A fire department in upstate New York has been ordered to remove all American flags from their vehicles.
The Arlington Fire District removed the flags after city’s Fire Commissions board found them to be a “liability during normal operations for our people and other motorists,” according to Poughkeepsie Journal.
The decision to mount flags on the back of the trucks, came at the request of the union. Arlington firefighters and other local firestations are outraged with the decision.
William H. Beale, a public information officer for Hughsonville Fire Department, was particularly outraged with Arlington’s decision, saying that his department has flown flags on their vehicles since the 9/11 attacks.
“Our fire department has taken pride with displaying the flag on each of our apparatuses,” said Beale to the Poughkeepsie Journal. “When it was brought to our attention that this was happening at another department, we were surprised that anyone would encourage a flag to be removed.”
The decision led to a social media firestorm, according to the Associated Press. While many expressed their outrage, others believed that flying flags on the back of a fire truck violated U.S. flag code. Official U.S. flag code states that the flag can be displayed on a motorcar as long as it is “fixed firmly to the chassis or clamped to the right fender” and not “draped over the hood, top, sides, or back of [the] vehicle.”
It is unclear whether or not the Arlington fire department adhered to this code or not. But, firefighters hope that the outpouring of local support will lead the board to reconsider its decision.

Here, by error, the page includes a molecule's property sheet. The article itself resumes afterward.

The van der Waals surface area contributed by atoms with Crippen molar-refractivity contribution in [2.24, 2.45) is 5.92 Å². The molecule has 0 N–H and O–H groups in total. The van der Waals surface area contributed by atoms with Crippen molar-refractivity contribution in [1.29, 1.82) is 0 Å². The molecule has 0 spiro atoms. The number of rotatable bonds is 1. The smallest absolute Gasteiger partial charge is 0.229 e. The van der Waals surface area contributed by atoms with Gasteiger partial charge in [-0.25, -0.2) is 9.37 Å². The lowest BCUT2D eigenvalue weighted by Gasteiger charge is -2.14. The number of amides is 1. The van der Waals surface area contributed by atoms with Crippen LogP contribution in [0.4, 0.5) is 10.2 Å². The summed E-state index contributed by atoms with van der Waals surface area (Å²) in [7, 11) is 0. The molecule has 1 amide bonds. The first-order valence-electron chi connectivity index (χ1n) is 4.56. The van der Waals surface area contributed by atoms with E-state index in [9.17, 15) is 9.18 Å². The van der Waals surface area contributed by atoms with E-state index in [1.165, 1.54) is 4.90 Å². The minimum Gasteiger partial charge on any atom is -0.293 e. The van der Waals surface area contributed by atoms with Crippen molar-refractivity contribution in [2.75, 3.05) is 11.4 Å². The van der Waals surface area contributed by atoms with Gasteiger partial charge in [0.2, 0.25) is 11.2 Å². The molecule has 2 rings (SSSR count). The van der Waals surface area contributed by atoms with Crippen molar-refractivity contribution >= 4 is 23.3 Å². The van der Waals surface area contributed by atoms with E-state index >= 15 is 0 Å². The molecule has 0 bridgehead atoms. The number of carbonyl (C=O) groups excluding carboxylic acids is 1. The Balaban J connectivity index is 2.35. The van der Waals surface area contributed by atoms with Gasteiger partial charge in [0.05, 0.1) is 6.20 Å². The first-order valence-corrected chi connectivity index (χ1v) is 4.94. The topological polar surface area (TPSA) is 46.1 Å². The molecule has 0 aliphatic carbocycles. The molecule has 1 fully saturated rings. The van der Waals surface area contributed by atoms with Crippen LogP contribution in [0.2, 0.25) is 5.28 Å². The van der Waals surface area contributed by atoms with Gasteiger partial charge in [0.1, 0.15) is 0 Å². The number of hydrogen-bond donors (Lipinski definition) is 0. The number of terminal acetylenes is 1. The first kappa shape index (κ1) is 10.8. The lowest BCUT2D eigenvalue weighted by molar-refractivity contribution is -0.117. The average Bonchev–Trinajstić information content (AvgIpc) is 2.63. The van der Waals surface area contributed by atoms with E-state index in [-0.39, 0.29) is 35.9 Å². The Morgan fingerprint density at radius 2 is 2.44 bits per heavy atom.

“We are a month away from the 15th anniversary of 9/11,” said Beale to the Poughkeepsie Journal. “9/11 was the largest loss of firefighters’ lives in any single incident. Flying the flag on the back of a fire apparatus has become a tradition. It started with the New York City fire departments and was meant to support our country as a whole. To see anyone voluntarily ask or direct to have a flag removed from a back of a fire apparatus goes against that tradition.”
The board members believed that the large flags could prove to be a distraction for other motorists and possibly interfere with normal operations.
Union President Joseph Tarquinio will comply with the board’s decision, despite his outrage. “If we had to take them down, they had to be taken down the right way,” he said to the Poughkeepsie Journal. “At the time when the country needs unity, to do something like this … it’s next to flag-burning in my mind.”
Sources: AP via The New York Post, The Poughkeepsie Journal, U.S. Flag Code / Photo Credit: Paul O’Rear/Flickr